Featured Issues

Featured Issue: Prosecutorial Discretion

8/28/23 AILA Doc. No. 22111701. Prosecutorial Discretion, Removal & Relief

On June 23, 2023, the U.S. Supreme Court issued a decision on a challenge brought by Texas and Louisiana to the Biden Administration’s enforcement priorities guidance. This resource page will provide general information about the case, background information on the historical use of prosecutorial discretion, its importance as a tool for Immigration & Customs Enforcement (ICE), and AILA’s support for the Biden Administration’s efforts to use prosecutorial discretion as it conducts immigration enforcement. For practice-related information, members should review our Featured Issue Page: Representing Clients Before ICE.

Litigation History of USA v. Texas

In September 2021, Department of Homeland Security (DHS) Secretary Alejandro Mayorkas issued enforcement priorities to the U.S. immigration enforcement workforce. As previously done by leaders of DHS and legacy Immigration & Naturalization Service (INS), Secretary Mayorkas outlined what factors made someone a priority for immigration enforcement. The policy took effect on November 29, 2021. Before these guidelines, DHS had issued a set of interim priorities, which were also challenged in court, but remained in effect until November 29, 2021.

Two federal lawsuits were filed challenging the September 2021 final enforcement priorities. Both lawsuits asked for preliminary injunctions to temporarily restrain the Biden Administration from relying on Secretary Mayorkas’ enforcement guidelines pending litigation. In the Ohio lawsuit, the Sixth Circuit stayed a lower court’s preliminary injunction. However, in the Texas case known as USA v. Texas, a district court went as far as to strike down the enforcement guidance. This led to the enforcement guidance being vacated as of June 25, 2022, pending appeal to the Supreme Court.

The Supreme Court was asked to determine whether the state plaintiffs could prevent the Biden Administration from adopting and implementing its own set of enforcement guidelines. This had implications for all noncitizens, regardless of whether they were in or outside of immigration detention. Ultimately, the Supreme Court found that Texas and Louisiana lacked Article III standing to challenge the enforcement guidelines that prioritized the arrest and removal of noncitizens who are suspected terrorists, a public safety threat, or who have recently unlawfully entered the country.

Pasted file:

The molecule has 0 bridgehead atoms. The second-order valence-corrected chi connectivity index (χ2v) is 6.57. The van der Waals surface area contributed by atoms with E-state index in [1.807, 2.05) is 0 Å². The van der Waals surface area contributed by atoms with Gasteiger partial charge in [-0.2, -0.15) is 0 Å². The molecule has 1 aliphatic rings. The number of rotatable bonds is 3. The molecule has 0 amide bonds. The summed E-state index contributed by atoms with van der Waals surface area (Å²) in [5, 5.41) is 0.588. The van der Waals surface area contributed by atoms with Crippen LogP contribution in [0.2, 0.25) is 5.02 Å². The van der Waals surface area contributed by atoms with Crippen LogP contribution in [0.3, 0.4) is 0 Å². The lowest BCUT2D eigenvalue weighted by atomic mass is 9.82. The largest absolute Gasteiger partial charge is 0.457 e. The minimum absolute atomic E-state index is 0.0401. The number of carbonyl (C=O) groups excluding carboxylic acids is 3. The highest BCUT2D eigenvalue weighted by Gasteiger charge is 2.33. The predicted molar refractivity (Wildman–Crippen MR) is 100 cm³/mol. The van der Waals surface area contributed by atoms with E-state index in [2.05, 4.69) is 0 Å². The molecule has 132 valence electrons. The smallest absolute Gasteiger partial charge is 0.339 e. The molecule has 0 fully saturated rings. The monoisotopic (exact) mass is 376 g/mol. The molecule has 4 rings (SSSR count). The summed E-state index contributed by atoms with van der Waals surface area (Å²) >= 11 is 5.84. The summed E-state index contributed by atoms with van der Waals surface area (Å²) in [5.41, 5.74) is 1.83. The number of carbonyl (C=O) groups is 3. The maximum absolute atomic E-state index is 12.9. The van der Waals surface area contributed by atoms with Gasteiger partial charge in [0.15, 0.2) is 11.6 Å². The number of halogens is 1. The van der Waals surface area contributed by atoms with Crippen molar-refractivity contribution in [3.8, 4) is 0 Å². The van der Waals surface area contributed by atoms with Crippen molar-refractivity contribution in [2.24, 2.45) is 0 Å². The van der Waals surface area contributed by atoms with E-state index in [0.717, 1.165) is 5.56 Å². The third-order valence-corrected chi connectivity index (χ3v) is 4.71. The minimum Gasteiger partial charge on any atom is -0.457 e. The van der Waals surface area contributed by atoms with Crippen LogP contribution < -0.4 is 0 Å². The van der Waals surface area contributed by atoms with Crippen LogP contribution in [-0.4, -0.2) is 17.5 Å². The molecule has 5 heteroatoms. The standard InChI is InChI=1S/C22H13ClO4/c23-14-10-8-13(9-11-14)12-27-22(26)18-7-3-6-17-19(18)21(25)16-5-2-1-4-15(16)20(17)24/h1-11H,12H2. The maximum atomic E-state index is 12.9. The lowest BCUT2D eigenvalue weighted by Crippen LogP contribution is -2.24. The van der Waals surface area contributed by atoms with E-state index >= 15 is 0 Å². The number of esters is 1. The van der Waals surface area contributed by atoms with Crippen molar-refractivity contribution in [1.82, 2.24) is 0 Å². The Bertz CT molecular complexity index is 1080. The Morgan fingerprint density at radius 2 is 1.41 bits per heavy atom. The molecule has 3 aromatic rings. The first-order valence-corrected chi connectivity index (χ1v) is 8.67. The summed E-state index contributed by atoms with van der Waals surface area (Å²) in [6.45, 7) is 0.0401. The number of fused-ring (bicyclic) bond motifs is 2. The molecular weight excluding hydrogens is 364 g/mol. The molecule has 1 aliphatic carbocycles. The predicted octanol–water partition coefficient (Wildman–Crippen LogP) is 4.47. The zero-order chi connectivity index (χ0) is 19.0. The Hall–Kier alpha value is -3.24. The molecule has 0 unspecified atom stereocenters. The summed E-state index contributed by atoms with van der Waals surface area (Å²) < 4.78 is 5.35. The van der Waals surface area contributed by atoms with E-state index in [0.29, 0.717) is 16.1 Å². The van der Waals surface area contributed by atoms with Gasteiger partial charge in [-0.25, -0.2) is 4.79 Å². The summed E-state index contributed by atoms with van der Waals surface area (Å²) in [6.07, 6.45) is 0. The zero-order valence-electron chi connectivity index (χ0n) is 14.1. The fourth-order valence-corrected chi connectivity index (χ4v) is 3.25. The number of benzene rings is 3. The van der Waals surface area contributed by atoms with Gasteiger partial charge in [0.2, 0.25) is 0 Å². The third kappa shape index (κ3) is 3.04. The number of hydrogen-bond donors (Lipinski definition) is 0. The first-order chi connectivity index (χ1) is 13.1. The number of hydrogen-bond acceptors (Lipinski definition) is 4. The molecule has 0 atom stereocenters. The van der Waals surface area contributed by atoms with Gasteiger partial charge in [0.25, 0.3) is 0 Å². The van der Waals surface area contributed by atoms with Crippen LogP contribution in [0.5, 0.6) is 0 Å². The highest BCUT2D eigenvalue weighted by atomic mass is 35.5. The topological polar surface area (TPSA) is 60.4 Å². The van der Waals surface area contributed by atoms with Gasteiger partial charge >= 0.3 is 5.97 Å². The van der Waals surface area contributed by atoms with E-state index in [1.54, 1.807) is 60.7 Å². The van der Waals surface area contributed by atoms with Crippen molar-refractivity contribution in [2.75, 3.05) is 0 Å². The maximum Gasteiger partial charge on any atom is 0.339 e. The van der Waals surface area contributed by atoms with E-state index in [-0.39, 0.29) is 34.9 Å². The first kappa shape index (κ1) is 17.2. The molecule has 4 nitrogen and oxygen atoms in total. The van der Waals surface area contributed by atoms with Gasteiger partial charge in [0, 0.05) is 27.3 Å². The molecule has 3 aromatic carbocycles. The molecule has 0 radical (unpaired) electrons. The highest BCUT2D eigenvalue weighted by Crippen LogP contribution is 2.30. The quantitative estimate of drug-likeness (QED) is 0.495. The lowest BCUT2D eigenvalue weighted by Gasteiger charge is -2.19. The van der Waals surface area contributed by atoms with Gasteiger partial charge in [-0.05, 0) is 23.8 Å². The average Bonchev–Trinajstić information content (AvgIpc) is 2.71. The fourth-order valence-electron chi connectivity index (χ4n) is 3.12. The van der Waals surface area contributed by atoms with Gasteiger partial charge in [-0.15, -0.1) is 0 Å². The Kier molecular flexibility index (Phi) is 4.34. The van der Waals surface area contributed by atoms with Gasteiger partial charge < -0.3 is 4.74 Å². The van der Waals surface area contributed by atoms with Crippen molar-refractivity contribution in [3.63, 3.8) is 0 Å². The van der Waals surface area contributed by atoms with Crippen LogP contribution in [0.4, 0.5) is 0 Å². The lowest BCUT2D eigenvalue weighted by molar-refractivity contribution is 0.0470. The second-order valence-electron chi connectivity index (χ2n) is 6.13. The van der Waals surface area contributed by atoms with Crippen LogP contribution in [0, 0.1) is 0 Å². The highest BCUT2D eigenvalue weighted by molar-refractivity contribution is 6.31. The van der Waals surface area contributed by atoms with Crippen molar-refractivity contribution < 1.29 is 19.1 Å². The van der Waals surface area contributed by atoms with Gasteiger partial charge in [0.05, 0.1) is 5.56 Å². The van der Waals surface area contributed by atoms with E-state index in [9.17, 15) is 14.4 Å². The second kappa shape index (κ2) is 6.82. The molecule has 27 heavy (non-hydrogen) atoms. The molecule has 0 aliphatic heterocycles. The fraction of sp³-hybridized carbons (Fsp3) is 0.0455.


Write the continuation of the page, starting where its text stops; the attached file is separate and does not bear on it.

Table of Contents

Attorney Resources

Practice Alert

Make Sure to Check ICE’s Prosecutorial Discretion and the ICE Office of the Principal Legal Advisor Webpage for Current Information

It includes the following information:

  • Format for PD Requests
  • Fees or Filing Charges
  • Criminal Background Checks
  • OPLA Field Location (OFL) Map
  • OFL Email Addresses for PD Requests



AILA Statements

American Immigration Council Resources

Government Releases

Twenty Years of Prosecutorial Discretion in Immigration Enforcement

  • The End of Immigration Enforcement Priorities Under the Trump Administration – March 7, 2018
    The American Immigration Council provides a fact sheet that explains the shift in enforcement philosophy under the Trump administration and outlines the effects of this change. This approach to enforcement diverts the attention of law enforcement agencies from those who are serious public threats.
  • American Immigration Council - The President’s Discretion, Immigration Enforcement, and the Rule of Law – August 26, 2014
    The President has the legal authority to make a significant number of unauthorized migrants eligible for temporary relief from deportation that would be similar to the relief available under the Deferred Action for Childhood Arrivals (DACA) program.
  • CRS Report on Prosecutorial Discretion in Immigration Enforcement – January 17, 2013
    Congressional Research Service (CRS) report from 1/17/13 called "Prosecutorial Discretion in Immigration Enforcement: Legal Issues" which addresses the constitutional and other legal foundations and issues related to the doctrine of prosecutorial discretion.
  • ICE Memo on Prosecutorial Discretion for Long-Term, Same-Sex Partners – October 5, 2012
    An ICE memo dated 10/5/12 clarifying how prosecutorial discretion should apply to family relationships involving long-term, same-sex partners, including information on which same-sex relationships “rise to the level of family relationships.”
  • American Immigration Council: Special Report- Prosecutorial Discretion in Context: How Discretion is Exercised Throughout Our Immigration System – April 11, 2012
    Discretion takes many forms throughout the immigration enforcement process. Every removal of a noncitizen from the United States, for example, reflects a series of complex choices which reflect discretion.
  • Prosecutorial and Custody Discretion for Nursing Mothers – November 7, 2007
    Memo from ICE Assistant Secretary Julie Myers regarding exercise of prosecutorial discretion for arrest and custody determinations for nursing mothers.
  • ICE Prosecutorial Discretion Memo – October 24, 2005
    A 10/24/05 memo from William Howard, ICE Principal Legal Advisor, discussing factors to be considered prior to commencement or continuation of removal proceedings.
  • INS Memo on Exercising Prosecutorial Discretion – November 17, 2000
    A 11/17/00 memo from Doris Meissner, Commissioner (INS) outlining considerations and procedures for the exercise of prosecutorial discretion in all stages of the enforcement process.